still here waiting.
When Jesus came to Jerusalem for the final Passover before His death, He found the outer court of the temple, the place for the gentiles, filled with commerce and business; foreigners changing currency for Jewish money, animals being sold for sacrifice. The scene was probably not uncommon to other Passover’s, but the King has returned to Jerusalem: the Lord of the Sabbath and of the house, and He began to drive them out. He didn’t allow anything else to be brought in for that purpose. He declared: ‘It is not written, My house is to be called a house of prayer for all nations? yet you make it a den of robbers” (Mark 11:17).
Jesus didn’t merely empty the court of the money changers: “…and He drove them out of the temple, with the sheep and oxen, and poured out the coins of the money changers and overturned their tables” (John 2:15), but He drove away the animals that were intended to be sold for sacrifice. Much like when Saul saved the sheep for sacrifice against the wishes of God and Samuel rebukes him saying: “…to obey is better than sacrifice, And to heed than the fat of rams” (1 Samuel 15:22). The temple appeared very religious, but their means were dishonest and their worship was perverted.
As a child, one night I walked into the living room when my parents were watching a rendition of the gospels on TV and the scene was Jesus yelling, and pushing people away, and throwing tables over – I was shocked… or better, mortified, and a little mad. They had Jesus all wrong! but time has taught me – I had Jesus all wrong.
Worship is not the songs we sing, and it’s not how quiet or loud we are – it is spirit and truth. Not only did this commerce block the way of the temple, but it distorted the purpose for the feast – granted I am no Old Testament scholar, but the lamb was to be taken from the father’s household and killed – shared if needed for a smaller family that did not have one. It was a lamb that was raised by the family, killed by the family, and eaten by the family: a sign of atonement against the death of the first born. This scene of the temple are those coming to buy a lamb the day of to sacrifice it there – I can imagine it was much how people feel about Christmas or Thanksgiving becoming so commercialized. The feat was not about the performance, but about the purpose. It had become noise.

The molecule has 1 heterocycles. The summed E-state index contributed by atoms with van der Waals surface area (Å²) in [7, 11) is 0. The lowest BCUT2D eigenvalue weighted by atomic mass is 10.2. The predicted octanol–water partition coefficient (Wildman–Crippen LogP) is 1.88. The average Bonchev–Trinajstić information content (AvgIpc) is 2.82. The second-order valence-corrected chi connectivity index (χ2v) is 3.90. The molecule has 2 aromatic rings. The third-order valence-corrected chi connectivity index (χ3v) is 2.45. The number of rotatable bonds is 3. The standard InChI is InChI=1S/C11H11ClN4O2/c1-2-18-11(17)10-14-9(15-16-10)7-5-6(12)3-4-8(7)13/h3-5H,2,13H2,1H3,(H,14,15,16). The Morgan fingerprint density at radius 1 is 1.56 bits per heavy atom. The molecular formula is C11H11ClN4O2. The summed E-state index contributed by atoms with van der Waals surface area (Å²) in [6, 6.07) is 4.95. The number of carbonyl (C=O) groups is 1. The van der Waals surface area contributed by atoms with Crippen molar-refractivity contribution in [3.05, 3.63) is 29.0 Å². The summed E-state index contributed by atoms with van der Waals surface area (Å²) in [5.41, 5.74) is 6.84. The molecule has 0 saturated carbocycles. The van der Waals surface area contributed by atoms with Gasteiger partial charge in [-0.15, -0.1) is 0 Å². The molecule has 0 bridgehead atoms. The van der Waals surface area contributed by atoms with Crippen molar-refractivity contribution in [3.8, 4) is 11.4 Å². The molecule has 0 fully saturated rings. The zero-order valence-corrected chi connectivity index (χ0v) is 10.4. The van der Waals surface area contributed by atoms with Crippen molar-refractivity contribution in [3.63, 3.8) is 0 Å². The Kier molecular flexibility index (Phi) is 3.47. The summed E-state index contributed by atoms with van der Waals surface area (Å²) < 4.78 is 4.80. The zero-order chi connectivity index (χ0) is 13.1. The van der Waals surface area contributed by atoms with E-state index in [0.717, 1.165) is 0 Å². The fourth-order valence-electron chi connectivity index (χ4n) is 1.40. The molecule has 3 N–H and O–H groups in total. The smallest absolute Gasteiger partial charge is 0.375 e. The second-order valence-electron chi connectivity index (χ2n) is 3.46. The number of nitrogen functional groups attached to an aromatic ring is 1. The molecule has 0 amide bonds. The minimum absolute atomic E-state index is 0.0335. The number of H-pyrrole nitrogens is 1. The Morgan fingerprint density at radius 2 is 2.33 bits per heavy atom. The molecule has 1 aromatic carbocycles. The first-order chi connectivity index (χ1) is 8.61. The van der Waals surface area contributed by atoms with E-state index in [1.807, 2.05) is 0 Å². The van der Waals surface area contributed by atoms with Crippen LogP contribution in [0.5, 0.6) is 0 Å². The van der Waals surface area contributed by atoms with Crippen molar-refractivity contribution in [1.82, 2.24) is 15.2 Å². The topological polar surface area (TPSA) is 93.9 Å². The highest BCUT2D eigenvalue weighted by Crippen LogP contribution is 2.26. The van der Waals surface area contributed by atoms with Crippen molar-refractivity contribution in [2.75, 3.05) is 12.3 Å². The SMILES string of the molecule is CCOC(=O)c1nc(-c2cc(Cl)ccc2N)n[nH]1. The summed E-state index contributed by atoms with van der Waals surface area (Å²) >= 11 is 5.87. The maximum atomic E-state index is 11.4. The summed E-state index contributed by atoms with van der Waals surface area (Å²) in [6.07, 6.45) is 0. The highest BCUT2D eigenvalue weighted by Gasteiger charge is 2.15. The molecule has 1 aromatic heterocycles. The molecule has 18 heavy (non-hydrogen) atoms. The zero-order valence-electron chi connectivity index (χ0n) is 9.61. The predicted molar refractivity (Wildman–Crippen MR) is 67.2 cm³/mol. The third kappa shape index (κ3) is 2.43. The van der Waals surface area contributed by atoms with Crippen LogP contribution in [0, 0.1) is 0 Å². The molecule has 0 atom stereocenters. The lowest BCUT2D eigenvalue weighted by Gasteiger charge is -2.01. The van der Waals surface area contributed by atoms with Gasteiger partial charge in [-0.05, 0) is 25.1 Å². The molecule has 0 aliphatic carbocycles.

As I re-evaluate my spiritual life: my prayer, my worship, my heart, I can’t help but feel that I have missed the point so many times – I hear people say “I am waiting” for a relationship, for a career, for an opportunity – the Old Testament is filled with statements to wait, but New Testament is full of a call to action: performance and purpose. I’ve been caught in this loop too – the idea that things aren’t how I want them to be and some things are beyond my control. I cannot control some choices of others; I cannot choose for them. It’s the bitter edge of acceptance; somethings are just this way. It’s easy for me to miss the purpose of events in my life because I’m trying to understand their performance, or how they fit. My worship, my prayers, and my heart become noise.
When a child and an adult walk together, who sets the pace? I have spent so much time waiting on God that I start to wonder how much time He has spent waiting on me… Perhaps my fear should not be that I will walk without His blessing, but that I will not walk in what I already have. That in the end I will find Him waiting on me to accept His view, His way, and His design. I cannot enter into His rest if I cannot take up this cross. Or maybe this is something entirely different in my heart.
I think it’s important to remember that Jesus didn’t merely drive away the money changers and falsehood from the temple – He reclaimed it; He opened it. The outer court was the place for the gentile nations to worship. He didn’t make a bold stand of condemnation, but made an even stronger declaration of acceptance – He is still here waiting.